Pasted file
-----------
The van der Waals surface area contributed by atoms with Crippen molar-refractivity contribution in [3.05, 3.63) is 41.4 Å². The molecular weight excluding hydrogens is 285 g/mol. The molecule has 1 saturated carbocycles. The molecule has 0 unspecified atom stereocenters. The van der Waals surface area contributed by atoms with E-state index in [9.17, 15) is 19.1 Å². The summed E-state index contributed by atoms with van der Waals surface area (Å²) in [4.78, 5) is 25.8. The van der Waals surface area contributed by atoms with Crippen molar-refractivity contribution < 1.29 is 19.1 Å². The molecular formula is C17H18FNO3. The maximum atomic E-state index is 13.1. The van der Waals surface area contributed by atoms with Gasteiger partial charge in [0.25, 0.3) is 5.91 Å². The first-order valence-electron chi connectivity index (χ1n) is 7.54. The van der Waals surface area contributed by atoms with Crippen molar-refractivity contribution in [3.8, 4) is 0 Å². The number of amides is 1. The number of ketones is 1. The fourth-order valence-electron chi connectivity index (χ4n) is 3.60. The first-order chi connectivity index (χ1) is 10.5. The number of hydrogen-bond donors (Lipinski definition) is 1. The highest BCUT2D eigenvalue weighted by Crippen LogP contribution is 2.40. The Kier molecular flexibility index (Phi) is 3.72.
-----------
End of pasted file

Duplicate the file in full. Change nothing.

The van der Waals surface area contributed by atoms with Crippen molar-refractivity contribution in [3.05, 3.63) is 41.4 Å². The molecular weight excluding hydrogens is 285 g/mol. The molecule has 1 saturated carbocycles. The molecule has 0 unspecified atom stereocenters. The van der Waals surface area contributed by atoms with E-state index in [9.17, 15) is 19.1 Å². The summed E-state index contributed by atoms with van der Waals surface area (Å²) in [4.78, 5) is 25.8. The van der Waals surface area contributed by atoms with Crippen molar-refractivity contribution < 1.29 is 19.1 Å². The molecular formula is C17H18FNO3. The maximum atomic E-state index is 13.1. The van der Waals surface area contributed by atoms with Gasteiger partial charge in [0.25, 0.3) is 5.91 Å². The first-order valence-electron chi connectivity index (χ1n) is 7.54. The van der Waals surface area contributed by atoms with Crippen molar-refractivity contribution in [3.8, 4) is 0 Å². The number of amides is 1. The number of ketones is 1. The fourth-order valence-electron chi connectivity index (χ4n) is 3.60. The first-order chi connectivity index (χ1) is 10.5. The number of hydrogen-bond donors (Lipinski definition) is 1. The highest BCUT2D eigenvalue weighted by Crippen LogP contribution is 2.40. The Kier molecular flexibility index (Phi) is 3.72.